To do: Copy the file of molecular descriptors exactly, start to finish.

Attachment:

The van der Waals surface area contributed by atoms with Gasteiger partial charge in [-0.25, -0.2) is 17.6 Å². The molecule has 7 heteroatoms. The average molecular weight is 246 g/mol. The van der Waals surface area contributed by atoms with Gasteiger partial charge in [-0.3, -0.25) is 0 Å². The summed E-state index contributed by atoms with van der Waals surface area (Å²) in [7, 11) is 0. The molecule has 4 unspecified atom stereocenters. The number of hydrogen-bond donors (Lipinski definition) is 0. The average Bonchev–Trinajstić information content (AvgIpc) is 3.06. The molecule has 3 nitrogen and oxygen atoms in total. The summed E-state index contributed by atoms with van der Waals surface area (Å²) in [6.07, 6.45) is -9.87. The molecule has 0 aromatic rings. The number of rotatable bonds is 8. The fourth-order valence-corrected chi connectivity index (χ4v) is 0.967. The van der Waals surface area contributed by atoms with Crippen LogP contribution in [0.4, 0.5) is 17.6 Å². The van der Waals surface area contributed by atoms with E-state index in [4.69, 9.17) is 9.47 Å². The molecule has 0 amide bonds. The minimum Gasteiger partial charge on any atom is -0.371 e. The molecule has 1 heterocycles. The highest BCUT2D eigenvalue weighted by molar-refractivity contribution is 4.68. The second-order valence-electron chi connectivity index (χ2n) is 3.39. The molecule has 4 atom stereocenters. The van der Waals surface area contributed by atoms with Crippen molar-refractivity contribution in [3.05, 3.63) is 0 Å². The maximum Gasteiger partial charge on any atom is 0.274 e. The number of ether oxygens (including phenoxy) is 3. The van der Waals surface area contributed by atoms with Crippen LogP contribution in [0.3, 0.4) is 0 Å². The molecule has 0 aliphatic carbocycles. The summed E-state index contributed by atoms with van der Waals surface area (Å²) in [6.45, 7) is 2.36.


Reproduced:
The van der Waals surface area contributed by atoms with Gasteiger partial charge in [-0.25, -0.2) is 17.6 Å². The molecule has 7 heteroatoms. The average molecular weight is 246 g/mol. The van der Waals surface area contributed by atoms with Gasteiger partial charge in [-0.3, -0.25) is 0 Å². The summed E-state index contributed by atoms with van der Waals surface area (Å²) in [7, 11) is 0. The molecule has 4 unspecified atom stereocenters. The number of hydrogen-bond donors (Lipinski definition) is 0. The average Bonchev–Trinajstić information content (AvgIpc) is 3.06. The molecule has 3 nitrogen and oxygen atoms in total. The summed E-state index contributed by atoms with van der Waals surface area (Å²) in [6.07, 6.45) is -9.87. The molecule has 0 aromatic rings. The number of rotatable bonds is 8. The fourth-order valence-corrected chi connectivity index (χ4v) is 0.967. The van der Waals surface area contributed by atoms with Crippen LogP contribution in [0.4, 0.5) is 17.6 Å². The van der Waals surface area contributed by atoms with E-state index in [4.69, 9.17) is 9.47 Å². The molecule has 0 amide bonds. The minimum Gasteiger partial charge on any atom is -0.371 e. The molecule has 1 heterocycles. The highest BCUT2D eigenvalue weighted by molar-refractivity contribution is 4.68. The second-order valence-electron chi connectivity index (χ2n) is 3.39. The molecule has 4 atom stereocenters. The van der Waals surface area contributed by atoms with Crippen molar-refractivity contribution in [3.05, 3.63) is 0 Å². The maximum Gasteiger partial charge on any atom is 0.274 e. The number of ether oxygens (including phenoxy) is 3. The van der Waals surface area contributed by atoms with Crippen LogP contribution in [0.3, 0.4) is 0 Å². The molecule has 0 aliphatic carbocycles. The summed E-state index contributed by atoms with van der Waals surface area (Å²) in [6.45, 7) is 2.36.